A “testamentary trust” is a trust that arises on an individual’s death, so it only becomes effective on the death of the person making the Will. The terms and conditions that apply to the trust are usually set out in the person’s Will.
The most common forms of testamentary trusts are:
- Spousal Trust—which is for the benefit of the surviving spouse. Rather than assets being transferred directly to the surviving spouse, they are held in trust for the spouse. Such a trust requires that all income of the trust be paid to the surviving spouse, and no one other than the surviving spouse can have access to the capital of the trust while he or she is alive.
- Trust for Child—which is for the benefit of a surviving child (or grandchild). Assets are held in trust for the surviving child or grandchild instead of being transferred directly into the beneficiary’s hands.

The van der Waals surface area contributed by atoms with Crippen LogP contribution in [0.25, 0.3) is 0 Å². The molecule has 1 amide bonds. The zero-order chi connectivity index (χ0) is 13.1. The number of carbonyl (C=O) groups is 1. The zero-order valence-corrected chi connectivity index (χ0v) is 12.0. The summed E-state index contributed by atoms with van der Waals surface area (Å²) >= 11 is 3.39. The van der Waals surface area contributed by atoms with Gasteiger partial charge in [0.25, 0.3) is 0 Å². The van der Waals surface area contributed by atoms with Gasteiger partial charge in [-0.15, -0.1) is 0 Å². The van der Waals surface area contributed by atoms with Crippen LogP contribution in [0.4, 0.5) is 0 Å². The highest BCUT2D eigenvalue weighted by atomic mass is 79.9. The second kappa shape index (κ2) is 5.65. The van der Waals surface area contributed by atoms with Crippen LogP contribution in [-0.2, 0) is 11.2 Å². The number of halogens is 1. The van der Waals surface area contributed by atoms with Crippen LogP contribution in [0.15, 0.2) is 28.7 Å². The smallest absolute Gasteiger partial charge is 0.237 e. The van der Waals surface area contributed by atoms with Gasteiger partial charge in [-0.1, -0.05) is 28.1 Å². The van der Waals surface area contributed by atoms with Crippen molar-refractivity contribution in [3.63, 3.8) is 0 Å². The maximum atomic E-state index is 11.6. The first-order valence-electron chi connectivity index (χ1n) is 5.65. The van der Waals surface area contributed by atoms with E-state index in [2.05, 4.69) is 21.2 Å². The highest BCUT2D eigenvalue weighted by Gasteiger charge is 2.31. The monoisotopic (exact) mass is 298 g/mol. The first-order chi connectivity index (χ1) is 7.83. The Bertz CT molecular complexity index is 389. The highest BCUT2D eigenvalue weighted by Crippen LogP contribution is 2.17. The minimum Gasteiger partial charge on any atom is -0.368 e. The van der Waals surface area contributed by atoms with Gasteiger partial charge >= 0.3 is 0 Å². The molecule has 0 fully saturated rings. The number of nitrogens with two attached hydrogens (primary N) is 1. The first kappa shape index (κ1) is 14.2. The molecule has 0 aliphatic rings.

The benefits of testamentary trusts include:
- Reducing the total income tax payable on the future income earned on the inheritance.
- Helping to protect the beneficiaries’ inheritance from claims by creditors of the beneficiaries, family property claims and/or financial mismanagement by the beneficiary.
- Ensuring that the testator’s wishes and intentions will be respected regarding the use of the inheritance.
Executors, Trustees and Guardians
Your executor is responsible for making funeral arrangements, safeguarding your assets and carrying out your wishes under the terms of your Will. Your trustee is responsible for administering any testamentary trusts which you set up under your Will. Often the executor and trustee are the same person, but you may appoint a different individual to perform each role.
You may appoint more than one executor, and more than one trustee. In that case, you should indicate how decisions are to be made.
Your choice of executor(s) and trustee(s) should be given careful consideration. They will make crucial decisions and it is important that they have good judgment and business sense as well as be able to relate well with the members of your family. You should also consider such factors as availability, willingness, age, health, residency, trustworthiness, impartiality and financial stability.
It may be appropriate to discuss the appointment with your executors and trustees and familiarize them with your affairs.